Thus, a philosophical examination of labor unions shows them to be not only ethically superior but socially and economically essential.  Unions provide the kind of protection American citizens would have invented on their own, had they started from scratch — instead of being forced to invent it on the fly and in self-defense, within the oppressive confines of the Industrial Revolution.

A theological examination yields the same thing.  Given what we know of human nature and the rapaciousness of the profit motive, unions provide the kind of balanced, resistance-based economic justice that God had in mind when He said, “Let there be balanced, resistance-based economic justice.”  And on the seventh day He rested (as stipulated by the union contract).

David Macaray is a playwright and author, whose latest book is How to Win Friends and Avoid Sacred Cows: Weird Adventures in India: Hindus, Sikhs, and Muslims When the Peace Corps was New. Everything you ever wanted to know about India but were afraid to ask. He can be reached at: dmacaray@gmail.com. Read other articles by David.

4 comments on this article so far ...

Comments RSS feed

  1. MICHAEL said on March 2nd, 2011 at 10:23am #

    Mr.David Macaray: 3/02/2011
    This theorem regarding justice,if,then,is at best pertinacous
    maybe even an oxymoron.
    To have a priori knowledge is to then know and understand
    the time,place,position in life and even picking your own parents. Can
    you even begin to imagine the quandary and ramifications this situation
    would present – to everyone? Put another way,if everyone were given
    the same information at the same time,we might vote, it as an
    impossible mission !
    Thanking you for your attention to this matter, –

  2. commoner3 said on March 2nd, 2011 at 11:44am #

    Re: MICHAEL said on March 2nd, 2011 at 10:23am #

    MICHAEL wrote:
    “Mr.David Macaray: 3/02/2011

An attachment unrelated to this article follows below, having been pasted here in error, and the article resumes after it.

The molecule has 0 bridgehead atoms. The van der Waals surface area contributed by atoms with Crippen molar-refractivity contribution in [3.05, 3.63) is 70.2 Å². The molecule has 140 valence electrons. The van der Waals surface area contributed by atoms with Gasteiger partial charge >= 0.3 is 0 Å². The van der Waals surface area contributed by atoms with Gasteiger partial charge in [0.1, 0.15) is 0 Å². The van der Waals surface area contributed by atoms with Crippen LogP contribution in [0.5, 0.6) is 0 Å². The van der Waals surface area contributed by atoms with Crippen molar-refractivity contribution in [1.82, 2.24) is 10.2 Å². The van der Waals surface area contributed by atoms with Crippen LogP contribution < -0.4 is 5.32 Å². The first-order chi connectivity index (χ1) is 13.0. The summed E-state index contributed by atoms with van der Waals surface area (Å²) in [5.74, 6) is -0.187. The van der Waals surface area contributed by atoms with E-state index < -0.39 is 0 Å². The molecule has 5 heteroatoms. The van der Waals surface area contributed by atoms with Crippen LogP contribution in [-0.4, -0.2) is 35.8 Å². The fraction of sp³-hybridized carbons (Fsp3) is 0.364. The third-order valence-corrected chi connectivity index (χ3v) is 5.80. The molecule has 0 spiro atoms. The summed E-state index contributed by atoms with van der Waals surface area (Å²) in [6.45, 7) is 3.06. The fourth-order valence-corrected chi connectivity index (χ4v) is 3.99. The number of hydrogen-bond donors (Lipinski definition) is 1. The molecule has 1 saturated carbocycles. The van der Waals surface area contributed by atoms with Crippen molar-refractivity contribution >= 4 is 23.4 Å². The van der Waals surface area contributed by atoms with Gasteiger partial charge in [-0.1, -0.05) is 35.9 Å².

This theorem regarding justice,if,then,is at best pertinacous
    maybe even an oxymoron.
    To have a priori knowledge is to then know and understand
    the time,place,position in life and even picking your own parents….”

    You completely misunderstood the article. The assumption is that everyone knew NOTHING in advance, about his own life, when they established the rules and provisions for a just society.
    Please, re-read the article!

  3. John Andrews said on March 2nd, 2011 at 11:34pm #

    Justice is very simple to define. It is what ordinary people, PROPERLY INFORMED, say it is. This is the underlying principle of trial by jury which, despite its imperfections, is still the best system we have for deciding the issue.

    The real problem is arranging for people to be properly informed. Now that’s a serious can of worms.

    As for unions being a god-given right… well that would be o.k. if there was such a thing as god, which of course there isn’t. In our existing system of non-democracy, non-justice, non-humanity unions are indeed very important – but the bottom line is that if we had a proper humane society we wouldn’t need unions at all.

  4. Maien said on March 3rd, 2011 at 4:33pm #

    Good Point. What a great reminder that when an individual is non- judgemental they are empowered to create choices which are fair to each member of the community.